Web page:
“The idea of ‘social entrepreneurship’ has struck a responsive chord,” wrote Dees (1998, p. 1). One may conclude that in the 10 years since Dees’ statement, the “responsive chord” has only become more responsive, given the growing attention from media, support organizations, policymakers, and targeted university research centers and teaching programs. Where entrepreneurship is widely acknowledged for bringing growth and economic wealth to society, social entrepreneurship is assumed to play the same role in creating social wealth in times where pressing social and ecological needs are abundant.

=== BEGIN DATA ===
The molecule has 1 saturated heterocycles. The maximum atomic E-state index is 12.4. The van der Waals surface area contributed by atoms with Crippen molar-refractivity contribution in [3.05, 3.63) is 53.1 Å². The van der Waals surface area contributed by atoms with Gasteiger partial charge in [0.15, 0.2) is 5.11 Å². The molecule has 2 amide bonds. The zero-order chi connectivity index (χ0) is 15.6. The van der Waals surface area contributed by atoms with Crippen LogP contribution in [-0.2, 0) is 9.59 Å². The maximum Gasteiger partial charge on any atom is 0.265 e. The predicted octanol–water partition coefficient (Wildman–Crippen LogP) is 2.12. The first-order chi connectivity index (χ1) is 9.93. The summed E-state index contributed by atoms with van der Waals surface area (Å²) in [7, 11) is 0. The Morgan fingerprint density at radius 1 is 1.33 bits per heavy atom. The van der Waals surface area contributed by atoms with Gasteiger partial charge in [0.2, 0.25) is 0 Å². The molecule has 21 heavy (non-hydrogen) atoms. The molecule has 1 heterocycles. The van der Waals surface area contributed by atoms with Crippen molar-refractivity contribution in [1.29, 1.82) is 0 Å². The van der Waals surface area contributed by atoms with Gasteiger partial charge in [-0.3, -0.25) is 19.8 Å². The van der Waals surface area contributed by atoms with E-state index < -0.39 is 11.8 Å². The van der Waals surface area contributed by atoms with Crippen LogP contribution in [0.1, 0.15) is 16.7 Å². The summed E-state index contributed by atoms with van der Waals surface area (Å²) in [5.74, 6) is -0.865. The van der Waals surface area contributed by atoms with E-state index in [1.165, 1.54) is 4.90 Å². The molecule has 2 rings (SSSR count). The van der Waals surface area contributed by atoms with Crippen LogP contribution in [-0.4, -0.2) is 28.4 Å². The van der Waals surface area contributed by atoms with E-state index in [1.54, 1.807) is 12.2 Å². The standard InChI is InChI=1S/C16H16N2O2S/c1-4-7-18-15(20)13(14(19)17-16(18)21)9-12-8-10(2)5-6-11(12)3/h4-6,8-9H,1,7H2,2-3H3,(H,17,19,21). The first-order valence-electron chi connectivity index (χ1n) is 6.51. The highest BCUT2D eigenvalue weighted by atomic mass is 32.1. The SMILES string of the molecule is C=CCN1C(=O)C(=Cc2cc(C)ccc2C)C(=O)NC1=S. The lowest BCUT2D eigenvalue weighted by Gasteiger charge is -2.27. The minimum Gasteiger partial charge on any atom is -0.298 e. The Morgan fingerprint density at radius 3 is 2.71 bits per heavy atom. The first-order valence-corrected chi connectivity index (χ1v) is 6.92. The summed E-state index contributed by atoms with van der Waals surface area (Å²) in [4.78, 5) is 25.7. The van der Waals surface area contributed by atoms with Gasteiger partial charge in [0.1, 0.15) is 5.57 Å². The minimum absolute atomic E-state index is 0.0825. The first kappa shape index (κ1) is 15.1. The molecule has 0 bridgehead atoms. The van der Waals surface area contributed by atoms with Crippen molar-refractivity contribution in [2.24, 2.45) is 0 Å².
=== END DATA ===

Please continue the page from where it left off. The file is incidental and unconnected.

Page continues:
Erasmus Research Institute of Management